With design, the starting point it more external. Who are the audiences? What is the problem that I am solving? How can I bridge the gap between the viewers and the artwork? How do I grab their attention? What is the goal? How can I measure success? How can I use design to enhance the artwork?

I thought this quote is quite true in most cases:

“Art is for artists, design is for people”

A Design Process

When there is a specific challenge that you would like to solve, there will be a process, or steps, to ensure that you can reach your goals. The design process can be another discussion topic of its own. Here I am just going to briefly list out some of the steps I took for this project:

Final Thoughts

Of course, this is just a very brief, and somewhat on-the-surface, talk about my experience with art and design in the context of a personal project. I’m still on this journey of learning and exploring.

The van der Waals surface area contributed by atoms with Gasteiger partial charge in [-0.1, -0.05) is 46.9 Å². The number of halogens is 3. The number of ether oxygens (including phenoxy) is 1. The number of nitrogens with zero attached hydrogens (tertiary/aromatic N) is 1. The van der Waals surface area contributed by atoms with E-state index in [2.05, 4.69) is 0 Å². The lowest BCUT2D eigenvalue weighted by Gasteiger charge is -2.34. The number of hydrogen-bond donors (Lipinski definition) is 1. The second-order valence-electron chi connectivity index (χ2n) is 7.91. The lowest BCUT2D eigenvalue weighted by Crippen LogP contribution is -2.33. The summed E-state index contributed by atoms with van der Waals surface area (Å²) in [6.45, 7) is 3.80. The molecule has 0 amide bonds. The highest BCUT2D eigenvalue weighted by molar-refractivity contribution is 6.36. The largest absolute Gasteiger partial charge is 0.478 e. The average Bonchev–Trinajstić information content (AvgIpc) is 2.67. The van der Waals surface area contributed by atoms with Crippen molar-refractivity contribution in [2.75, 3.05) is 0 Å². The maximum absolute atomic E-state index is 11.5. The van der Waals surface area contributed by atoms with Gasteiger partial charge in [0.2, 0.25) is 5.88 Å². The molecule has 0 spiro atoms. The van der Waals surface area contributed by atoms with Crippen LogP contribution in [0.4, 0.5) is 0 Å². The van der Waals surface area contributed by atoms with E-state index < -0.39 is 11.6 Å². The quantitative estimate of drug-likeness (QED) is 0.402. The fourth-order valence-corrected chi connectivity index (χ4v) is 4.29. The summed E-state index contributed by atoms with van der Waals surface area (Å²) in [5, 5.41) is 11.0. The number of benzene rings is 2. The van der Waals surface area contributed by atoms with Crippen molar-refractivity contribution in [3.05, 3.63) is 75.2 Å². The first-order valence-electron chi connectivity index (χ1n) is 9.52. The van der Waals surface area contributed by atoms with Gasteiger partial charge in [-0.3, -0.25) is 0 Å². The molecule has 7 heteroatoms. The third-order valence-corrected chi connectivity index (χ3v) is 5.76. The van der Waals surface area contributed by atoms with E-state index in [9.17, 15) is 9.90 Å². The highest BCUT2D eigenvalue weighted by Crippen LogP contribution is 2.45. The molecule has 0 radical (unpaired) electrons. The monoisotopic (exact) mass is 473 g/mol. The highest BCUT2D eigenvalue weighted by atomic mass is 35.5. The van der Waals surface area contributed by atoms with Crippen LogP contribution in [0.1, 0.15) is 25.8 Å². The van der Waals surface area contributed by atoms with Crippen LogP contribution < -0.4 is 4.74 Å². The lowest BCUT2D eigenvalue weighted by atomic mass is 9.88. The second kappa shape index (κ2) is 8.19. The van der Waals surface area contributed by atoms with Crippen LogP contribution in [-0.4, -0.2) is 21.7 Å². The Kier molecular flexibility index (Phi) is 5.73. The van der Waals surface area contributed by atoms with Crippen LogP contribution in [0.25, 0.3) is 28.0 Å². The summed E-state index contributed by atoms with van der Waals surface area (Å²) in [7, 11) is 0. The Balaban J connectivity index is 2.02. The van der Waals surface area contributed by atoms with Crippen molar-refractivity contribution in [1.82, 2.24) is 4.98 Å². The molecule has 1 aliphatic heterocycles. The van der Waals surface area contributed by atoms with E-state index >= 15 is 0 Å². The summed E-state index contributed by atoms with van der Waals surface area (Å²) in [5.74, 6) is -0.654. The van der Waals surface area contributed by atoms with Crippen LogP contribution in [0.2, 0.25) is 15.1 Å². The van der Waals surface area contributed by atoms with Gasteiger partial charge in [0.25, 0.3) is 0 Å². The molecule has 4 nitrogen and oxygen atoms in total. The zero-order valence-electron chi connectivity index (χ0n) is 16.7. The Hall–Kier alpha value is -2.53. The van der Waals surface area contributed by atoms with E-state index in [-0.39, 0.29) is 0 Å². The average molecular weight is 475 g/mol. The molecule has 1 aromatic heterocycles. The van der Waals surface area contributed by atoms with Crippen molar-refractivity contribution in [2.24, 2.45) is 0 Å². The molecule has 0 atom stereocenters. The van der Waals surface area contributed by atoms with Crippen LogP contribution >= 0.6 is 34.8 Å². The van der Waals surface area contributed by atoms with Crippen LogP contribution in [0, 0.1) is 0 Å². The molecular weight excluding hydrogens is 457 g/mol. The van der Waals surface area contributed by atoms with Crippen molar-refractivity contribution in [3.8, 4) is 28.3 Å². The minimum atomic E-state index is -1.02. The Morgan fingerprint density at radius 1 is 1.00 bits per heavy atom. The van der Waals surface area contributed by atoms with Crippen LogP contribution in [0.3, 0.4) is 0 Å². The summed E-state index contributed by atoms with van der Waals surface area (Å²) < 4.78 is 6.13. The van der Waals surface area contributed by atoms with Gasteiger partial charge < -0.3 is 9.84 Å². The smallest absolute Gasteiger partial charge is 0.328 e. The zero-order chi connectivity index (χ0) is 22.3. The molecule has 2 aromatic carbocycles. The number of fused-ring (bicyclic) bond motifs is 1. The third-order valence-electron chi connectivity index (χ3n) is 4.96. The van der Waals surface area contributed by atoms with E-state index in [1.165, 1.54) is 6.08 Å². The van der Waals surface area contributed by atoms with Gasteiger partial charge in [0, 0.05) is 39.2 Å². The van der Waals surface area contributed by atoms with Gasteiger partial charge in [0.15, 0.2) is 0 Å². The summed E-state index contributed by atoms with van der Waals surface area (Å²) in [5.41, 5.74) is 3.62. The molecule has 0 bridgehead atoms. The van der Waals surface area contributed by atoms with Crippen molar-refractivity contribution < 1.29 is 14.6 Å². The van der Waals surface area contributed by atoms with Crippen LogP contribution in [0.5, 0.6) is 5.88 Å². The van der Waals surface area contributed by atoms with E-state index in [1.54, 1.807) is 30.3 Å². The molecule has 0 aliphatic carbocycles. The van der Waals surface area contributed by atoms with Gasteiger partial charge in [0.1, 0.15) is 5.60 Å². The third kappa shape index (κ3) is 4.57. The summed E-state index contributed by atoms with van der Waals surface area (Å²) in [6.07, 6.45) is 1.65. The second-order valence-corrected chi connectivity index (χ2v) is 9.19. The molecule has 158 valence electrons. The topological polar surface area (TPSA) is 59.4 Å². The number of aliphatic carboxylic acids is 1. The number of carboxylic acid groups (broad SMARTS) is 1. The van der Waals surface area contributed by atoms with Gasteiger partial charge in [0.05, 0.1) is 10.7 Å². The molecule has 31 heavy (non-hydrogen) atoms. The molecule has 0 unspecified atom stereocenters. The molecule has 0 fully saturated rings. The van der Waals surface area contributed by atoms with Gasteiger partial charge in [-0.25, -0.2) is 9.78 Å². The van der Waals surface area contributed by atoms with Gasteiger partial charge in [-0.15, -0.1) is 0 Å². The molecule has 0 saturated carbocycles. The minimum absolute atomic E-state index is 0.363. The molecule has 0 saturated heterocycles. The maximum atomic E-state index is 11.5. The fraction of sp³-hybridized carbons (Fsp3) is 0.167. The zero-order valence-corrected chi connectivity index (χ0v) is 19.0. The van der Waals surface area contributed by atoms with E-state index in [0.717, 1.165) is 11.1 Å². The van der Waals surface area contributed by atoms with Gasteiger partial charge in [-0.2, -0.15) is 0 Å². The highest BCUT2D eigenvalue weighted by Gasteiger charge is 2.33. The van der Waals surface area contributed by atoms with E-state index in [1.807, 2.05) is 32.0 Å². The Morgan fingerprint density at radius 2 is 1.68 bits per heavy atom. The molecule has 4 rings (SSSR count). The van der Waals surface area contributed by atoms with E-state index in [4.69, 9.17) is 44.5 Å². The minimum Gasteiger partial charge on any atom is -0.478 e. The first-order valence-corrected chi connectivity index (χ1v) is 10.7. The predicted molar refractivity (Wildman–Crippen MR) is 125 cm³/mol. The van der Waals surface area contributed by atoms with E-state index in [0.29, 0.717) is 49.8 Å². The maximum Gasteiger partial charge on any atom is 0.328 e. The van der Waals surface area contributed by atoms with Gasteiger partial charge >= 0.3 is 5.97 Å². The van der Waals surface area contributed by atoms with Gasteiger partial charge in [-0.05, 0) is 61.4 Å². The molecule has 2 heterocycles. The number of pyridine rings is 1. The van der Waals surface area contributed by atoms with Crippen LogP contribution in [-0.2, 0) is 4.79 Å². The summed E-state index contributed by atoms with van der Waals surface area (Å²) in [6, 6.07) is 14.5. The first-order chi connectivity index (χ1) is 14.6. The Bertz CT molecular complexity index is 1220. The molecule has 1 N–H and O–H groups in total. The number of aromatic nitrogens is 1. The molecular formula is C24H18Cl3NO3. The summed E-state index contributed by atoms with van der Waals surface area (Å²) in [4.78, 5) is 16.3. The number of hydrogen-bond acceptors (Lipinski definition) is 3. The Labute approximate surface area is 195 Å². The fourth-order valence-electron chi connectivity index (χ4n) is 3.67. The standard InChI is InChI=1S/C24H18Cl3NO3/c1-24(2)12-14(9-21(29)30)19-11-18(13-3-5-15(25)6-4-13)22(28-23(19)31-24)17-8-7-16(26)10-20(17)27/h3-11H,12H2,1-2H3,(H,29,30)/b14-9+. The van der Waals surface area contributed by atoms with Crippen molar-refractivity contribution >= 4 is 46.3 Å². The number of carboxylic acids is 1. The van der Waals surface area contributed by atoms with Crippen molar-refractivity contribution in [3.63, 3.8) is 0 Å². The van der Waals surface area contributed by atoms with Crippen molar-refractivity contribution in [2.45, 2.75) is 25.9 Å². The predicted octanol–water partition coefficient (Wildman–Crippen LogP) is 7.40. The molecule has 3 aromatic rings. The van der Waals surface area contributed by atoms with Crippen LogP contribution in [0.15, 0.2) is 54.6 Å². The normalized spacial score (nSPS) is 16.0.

To briefly answer the questions from the very beginning:

  1. The turning point from being an artist to a designer is when I turned my focus from expressing myself to solving other people’s problems.
  2. When I’m creating to express my own imaginations, thoughts, and emotions, I would say I am the artist of this work.
  3. When I’m using visual elements, methods, and research to define and solve a challenge, I would be crafting a visual solution as a designer.

Can I paint like a designer and design like an artist? I believe so! Did I apply the design process in my artwork and my fine art skills in my design? Yes! But I’m going to stop here, otherwise, this post will never end.

Hope you enjoyed reading, and I’m looking forward to hearing your thoughts and stories!




A UX Designer, a Visual Storyteller, and a Dark Roast Coffee with Almond Milk Drinker